Rajeesh ordered the food for us in a burst of rapid fire Malayalam. There were enough rrrrrrrrolled "r"'s interspersed with blurry vowel sounds to make him sound a bit like a methedrined Ricky Ricardo telling Lucy she could not come down to the club under any circumstances. Soon, a couple of plates appeared. They were chunks of something done up in the Keralan Black Pepper Fry style. "Now what is this?", I asked innocently. "This is mongoose, and the other one is the daily special, how do you say... crane". Crane was actually the white egret that we often see keeping a cow company in the grass. Kind of like a heron, but without the appetite for the goldfish in your pond. We were unclear as to the provenance of the mongoose. Was it the recent loser in a battle with a cobra? Road kill? Where does one shop for quality mongoose? We all looked at each other across the table, each trying to gauge the reaction of the other. He might as well have said "Burrowing Owl in a delightful whale sperm sauce. The sperm is ethically harvested...". The boys did not bat an eye, and happily munched whatever chunks of endangered species were placed on their plates. It was pretty spicy to be sure, but despite our adult misgivings, we all dug in fearlesly. Miles really liked it. "The mongoose is really good, dad!", he exclaimed. To be fair, it wasn't that bad at all. Bony. A little thin on meat. Mongoosey. Mind you, a pair of Adidas would taste pretty good in that sauce.

Next came a plate of tapioca root, and a plate of shrimp pepper fry. This was followed by 4 big plates of karimeen, the local specialty fish, swimming in a fiery chili sauce, which was fantastic. After that came a plate of duck. All that sauce was mopped up with plates of appam, those little pancake-like flatbreads, and puttu, the coconut log thing. We actually cancelled the last plate of deep fried karimeen due to the imminent danger of bursting. Again. We drove back to our house in a satiated state of disbelief. We had eaten the mongoose and lived to tell the tale. Surely the cobra population was now on the upswing.

No rest for me, though. I had three and a half pounds of crab to cook for dinner!

Sunday, January 18, 2009

Sari about that!

Okay. So I have notes in my travel journal from 9 years ago and I make good notes. And then I googled it - don't cha just love Google? I found a few sites with step-by-step instructions. It can't be that hard, just a tuck here, a wrap there, a pleat or 5 and we're on our way, right? Piece a cake! (Or so I told Emma, our fabulous 20 year old nanny).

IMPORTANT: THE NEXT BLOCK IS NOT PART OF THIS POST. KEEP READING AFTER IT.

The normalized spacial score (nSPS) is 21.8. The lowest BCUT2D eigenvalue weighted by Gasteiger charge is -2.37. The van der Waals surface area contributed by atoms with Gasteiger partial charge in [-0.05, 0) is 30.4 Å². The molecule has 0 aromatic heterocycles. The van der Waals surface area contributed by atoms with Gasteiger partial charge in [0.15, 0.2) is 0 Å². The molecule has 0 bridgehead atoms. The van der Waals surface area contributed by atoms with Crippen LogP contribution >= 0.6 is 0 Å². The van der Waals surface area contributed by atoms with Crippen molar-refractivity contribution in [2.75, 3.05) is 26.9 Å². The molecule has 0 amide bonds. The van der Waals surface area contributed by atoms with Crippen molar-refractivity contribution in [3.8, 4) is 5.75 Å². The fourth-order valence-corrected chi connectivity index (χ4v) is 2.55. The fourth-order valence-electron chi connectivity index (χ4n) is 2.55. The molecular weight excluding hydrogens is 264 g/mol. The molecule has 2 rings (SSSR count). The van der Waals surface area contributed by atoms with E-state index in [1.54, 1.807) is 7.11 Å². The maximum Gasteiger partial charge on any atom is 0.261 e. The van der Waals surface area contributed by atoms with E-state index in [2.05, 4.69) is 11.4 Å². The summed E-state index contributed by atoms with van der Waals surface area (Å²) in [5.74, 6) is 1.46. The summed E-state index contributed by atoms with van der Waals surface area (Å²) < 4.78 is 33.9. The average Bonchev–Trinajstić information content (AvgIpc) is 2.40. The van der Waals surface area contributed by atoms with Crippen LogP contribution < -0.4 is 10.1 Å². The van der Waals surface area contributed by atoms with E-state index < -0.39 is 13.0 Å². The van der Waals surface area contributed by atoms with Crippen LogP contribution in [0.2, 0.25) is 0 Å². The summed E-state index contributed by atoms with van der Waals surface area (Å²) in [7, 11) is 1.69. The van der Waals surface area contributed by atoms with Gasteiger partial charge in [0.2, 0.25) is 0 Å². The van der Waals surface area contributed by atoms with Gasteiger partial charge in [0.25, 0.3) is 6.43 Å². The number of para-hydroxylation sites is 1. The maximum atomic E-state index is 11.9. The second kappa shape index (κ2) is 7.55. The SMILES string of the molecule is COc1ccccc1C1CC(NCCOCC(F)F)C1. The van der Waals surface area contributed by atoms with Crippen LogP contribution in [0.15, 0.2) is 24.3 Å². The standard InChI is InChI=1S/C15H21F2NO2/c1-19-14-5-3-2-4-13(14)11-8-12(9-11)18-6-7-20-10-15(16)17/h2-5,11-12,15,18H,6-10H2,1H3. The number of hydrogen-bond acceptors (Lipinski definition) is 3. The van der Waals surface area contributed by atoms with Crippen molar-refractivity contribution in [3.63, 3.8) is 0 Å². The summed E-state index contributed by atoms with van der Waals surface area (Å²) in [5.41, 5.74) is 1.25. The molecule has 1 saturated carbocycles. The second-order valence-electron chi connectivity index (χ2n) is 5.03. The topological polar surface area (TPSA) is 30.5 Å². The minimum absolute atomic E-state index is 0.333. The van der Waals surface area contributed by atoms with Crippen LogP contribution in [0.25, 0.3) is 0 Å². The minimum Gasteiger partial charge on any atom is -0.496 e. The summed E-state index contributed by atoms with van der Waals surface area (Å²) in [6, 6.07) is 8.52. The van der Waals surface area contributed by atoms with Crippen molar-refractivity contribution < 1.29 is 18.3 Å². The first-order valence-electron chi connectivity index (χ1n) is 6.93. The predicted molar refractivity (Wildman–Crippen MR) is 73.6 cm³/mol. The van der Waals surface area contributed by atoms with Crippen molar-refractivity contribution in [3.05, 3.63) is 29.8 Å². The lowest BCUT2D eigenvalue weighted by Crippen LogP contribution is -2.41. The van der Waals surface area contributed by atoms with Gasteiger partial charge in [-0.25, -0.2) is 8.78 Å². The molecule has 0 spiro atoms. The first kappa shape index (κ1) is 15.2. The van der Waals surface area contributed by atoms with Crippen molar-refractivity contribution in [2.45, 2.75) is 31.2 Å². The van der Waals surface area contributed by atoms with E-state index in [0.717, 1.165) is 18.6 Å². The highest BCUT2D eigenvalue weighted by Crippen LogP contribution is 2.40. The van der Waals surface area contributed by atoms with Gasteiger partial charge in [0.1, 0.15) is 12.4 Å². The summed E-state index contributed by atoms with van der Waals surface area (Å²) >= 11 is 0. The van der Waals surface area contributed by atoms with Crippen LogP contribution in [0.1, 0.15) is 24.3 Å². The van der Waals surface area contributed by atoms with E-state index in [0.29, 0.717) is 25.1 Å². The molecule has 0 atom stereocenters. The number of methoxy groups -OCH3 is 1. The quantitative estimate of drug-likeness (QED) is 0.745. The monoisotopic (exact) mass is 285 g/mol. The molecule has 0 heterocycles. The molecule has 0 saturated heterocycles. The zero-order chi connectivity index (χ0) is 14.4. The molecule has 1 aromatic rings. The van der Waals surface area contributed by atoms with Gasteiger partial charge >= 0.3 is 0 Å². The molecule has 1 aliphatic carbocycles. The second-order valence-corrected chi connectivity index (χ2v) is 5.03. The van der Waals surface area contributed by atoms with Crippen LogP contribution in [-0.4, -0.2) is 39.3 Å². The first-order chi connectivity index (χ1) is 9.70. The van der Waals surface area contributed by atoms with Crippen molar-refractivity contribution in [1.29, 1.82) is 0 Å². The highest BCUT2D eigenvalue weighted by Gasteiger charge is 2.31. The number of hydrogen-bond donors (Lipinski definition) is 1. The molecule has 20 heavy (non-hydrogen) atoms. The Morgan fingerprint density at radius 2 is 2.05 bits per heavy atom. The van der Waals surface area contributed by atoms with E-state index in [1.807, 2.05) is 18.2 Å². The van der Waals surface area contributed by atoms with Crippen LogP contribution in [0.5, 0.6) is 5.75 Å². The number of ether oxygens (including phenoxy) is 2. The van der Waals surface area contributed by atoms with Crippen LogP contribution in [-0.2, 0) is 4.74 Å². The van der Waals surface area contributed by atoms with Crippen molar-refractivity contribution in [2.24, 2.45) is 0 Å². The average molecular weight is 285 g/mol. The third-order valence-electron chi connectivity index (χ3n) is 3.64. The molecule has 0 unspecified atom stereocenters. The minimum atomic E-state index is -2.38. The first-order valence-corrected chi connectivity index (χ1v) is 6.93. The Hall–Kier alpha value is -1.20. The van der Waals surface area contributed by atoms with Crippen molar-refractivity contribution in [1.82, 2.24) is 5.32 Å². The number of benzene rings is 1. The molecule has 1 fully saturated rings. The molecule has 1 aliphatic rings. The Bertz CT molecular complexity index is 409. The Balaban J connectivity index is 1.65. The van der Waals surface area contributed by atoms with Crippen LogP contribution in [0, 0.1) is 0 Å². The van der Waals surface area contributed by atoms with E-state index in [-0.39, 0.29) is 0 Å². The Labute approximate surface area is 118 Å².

Not. Let me explain. I have worn a sari exactly six times in my life. Three of those times I had women who wear saris almost every day helping me to dress. The other three times I was in Canada where I can pull off the almost-but-not-quite- properly-wrapped-sari thing as long as I walk with my head held high and avoid Little India. I like wearing saris. They are stunning on pretty much every figure - tall, short, chunky, or boney, all women look graceful in a sari. Peasant women wear them one way (you need to be able to squat whilst making bricks by hand), fashionable Calcuttans another. Some are made of the thinnest of cottons, others are of heavy silk with gilded borders. The sari comes in three parts: an ankle-length underskirt that has a drawstring waist, a short blouse that has been tailored to you and is always very snug and 5 to 7 metres of fabric. One end of the swath of fabric is usually differentiated from the rest by a change in pattern, colour or design. It is called the pallav and is about a metre in length. This is the bit that hangs over the shoulder and down the back. Apparently they make something now called an "automatic sari" that you pull on like a skirt with the pleats sewn in place in front and on the shoulder piece of the pallav. But that's cheating. And we don't cheat.

So when we were invited by Venu to his sister's wedding, Emma and I decided that we needed to purchase saris. I own two already from our last trip here - I was married in a sari! - but I cunningly didn't bother to bring them. I mean, really, who BRINGS a sari to India? Off we went to Mahatma Gandhi Road, to one of the many fabric emporia in search of the perfect sari fabric.